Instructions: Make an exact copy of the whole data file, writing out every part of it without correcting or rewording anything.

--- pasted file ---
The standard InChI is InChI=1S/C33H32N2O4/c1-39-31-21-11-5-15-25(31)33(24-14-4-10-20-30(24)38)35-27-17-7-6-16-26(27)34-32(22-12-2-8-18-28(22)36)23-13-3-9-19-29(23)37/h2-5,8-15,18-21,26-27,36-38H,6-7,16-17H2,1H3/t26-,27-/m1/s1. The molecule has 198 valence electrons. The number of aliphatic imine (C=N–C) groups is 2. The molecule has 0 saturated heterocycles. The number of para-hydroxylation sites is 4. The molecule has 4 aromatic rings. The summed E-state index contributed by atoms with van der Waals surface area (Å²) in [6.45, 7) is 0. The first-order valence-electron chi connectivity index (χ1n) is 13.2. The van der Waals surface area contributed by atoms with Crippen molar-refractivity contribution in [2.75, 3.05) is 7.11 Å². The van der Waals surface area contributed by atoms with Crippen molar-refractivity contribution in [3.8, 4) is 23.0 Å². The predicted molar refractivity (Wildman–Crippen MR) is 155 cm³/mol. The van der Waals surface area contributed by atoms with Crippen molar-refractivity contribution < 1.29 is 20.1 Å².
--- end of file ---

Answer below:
The standard InChI is InChI=1S/C33H32N2O4/c1-39-31-21-11-5-15-25(31)33(24-14-4-10-20-30(24)38)35-27-17-7-6-16-26(27)34-32(22-12-2-8-18-28(22)36)23-13-3-9-19-29(23)37/h2-5,8-15,18-21,26-27,36-38H,6-7,16-17H2,1H3/t26-,27-/m1/s1. The molecule has 198 valence electrons. The number of aliphatic imine (C=N–C) groups is 2. The molecule has 0 saturated heterocycles. The number of para-hydroxylation sites is 4. The molecule has 4 aromatic rings. The summed E-state index contributed by atoms with van der Waals surface area (Å²) in [6.45, 7) is 0. The first-order valence-electron chi connectivity index (χ1n) is 13.2. The van der Waals surface area contributed by atoms with Crippen molar-refractivity contribution in [2.75, 3.05) is 7.11 Å². The van der Waals surface area contributed by atoms with Crippen molar-refractivity contribution in [3.8, 4) is 23.0 Å². The predicted molar refractivity (Wildman–Crippen MR) is 155 cm³/mol. The van der Waals surface area contributed by atoms with Crippen molar-refractivity contribution < 1.29 is 20.1 Å².